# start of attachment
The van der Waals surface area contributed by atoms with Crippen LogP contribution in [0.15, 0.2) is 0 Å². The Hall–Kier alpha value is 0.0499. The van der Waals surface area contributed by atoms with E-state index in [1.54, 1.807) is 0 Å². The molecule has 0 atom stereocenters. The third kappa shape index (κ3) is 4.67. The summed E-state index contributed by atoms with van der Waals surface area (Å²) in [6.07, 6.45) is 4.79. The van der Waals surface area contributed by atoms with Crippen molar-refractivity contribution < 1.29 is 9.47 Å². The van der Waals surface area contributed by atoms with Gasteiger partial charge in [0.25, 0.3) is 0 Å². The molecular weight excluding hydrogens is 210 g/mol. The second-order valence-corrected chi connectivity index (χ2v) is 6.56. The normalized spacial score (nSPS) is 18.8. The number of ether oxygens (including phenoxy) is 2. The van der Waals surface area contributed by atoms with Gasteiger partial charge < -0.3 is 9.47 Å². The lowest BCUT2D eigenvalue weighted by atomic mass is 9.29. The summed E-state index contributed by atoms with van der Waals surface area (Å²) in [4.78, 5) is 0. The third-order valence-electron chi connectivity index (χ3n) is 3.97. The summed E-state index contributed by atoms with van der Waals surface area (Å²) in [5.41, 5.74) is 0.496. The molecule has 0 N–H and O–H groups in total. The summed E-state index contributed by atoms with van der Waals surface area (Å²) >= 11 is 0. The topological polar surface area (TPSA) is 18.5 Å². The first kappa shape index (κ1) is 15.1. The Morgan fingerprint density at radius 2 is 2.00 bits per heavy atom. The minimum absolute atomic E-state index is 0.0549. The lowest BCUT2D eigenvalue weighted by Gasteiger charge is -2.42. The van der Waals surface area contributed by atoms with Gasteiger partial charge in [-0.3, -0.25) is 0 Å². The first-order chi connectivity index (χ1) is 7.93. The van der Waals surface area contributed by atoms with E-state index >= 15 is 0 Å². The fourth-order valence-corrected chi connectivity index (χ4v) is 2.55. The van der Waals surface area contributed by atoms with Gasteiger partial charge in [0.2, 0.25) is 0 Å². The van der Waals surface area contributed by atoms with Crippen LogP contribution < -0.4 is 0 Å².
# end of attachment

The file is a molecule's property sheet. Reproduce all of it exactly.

The van der Waals surface area contributed by atoms with Crippen LogP contribution in [0.15, 0.2) is 0 Å². The Hall–Kier alpha value is 0.0499. The van der Waals surface area contributed by atoms with E-state index in [1.54, 1.807) is 0 Å². The molecule has 0 atom stereocenters. The third kappa shape index (κ3) is 4.67. The summed E-state index contributed by atoms with van der Waals surface area (Å²) in [6.07, 6.45) is 4.79. The van der Waals surface area contributed by atoms with Crippen molar-refractivity contribution < 1.29 is 9.47 Å². The van der Waals surface area contributed by atoms with Gasteiger partial charge in [0.25, 0.3) is 0 Å². The molecular weight excluding hydrogens is 210 g/mol. The second-order valence-corrected chi connectivity index (χ2v) is 6.56. The normalized spacial score (nSPS) is 18.8. The number of ether oxygens (including phenoxy) is 2. The van der Waals surface area contributed by atoms with Gasteiger partial charge < -0.3 is 9.47 Å². The lowest BCUT2D eigenvalue weighted by atomic mass is 9.29. The summed E-state index contributed by atoms with van der Waals surface area (Å²) in [4.78, 5) is 0. The third-order valence-electron chi connectivity index (χ3n) is 3.97. The summed E-state index contributed by atoms with van der Waals surface area (Å²) in [5.41, 5.74) is 0.496. The molecule has 0 N–H and O–H groups in total. The summed E-state index contributed by atoms with van der Waals surface area (Å²) >= 11 is 0. The topological polar surface area (TPSA) is 18.5 Å². The first kappa shape index (κ1) is 15.1. The Morgan fingerprint density at radius 2 is 2.00 bits per heavy atom. The minimum absolute atomic E-state index is 0.0549. The lowest BCUT2D eigenvalue weighted by Gasteiger charge is -2.42. The van der Waals surface area contributed by atoms with Gasteiger partial charge in [-0.3, -0.25) is 0 Å². The first-order chi connectivity index (χ1) is 7.93. The van der Waals surface area contributed by atoms with E-state index >= 15 is 0 Å². The fourth-order valence-corrected chi connectivity index (χ4v) is 2.55. The van der Waals surface area contributed by atoms with Gasteiger partial charge in [0.2, 0.25) is 0 Å². The van der Waals surface area contributed by atoms with Crippen LogP contribution < -0.4 is 0 Å².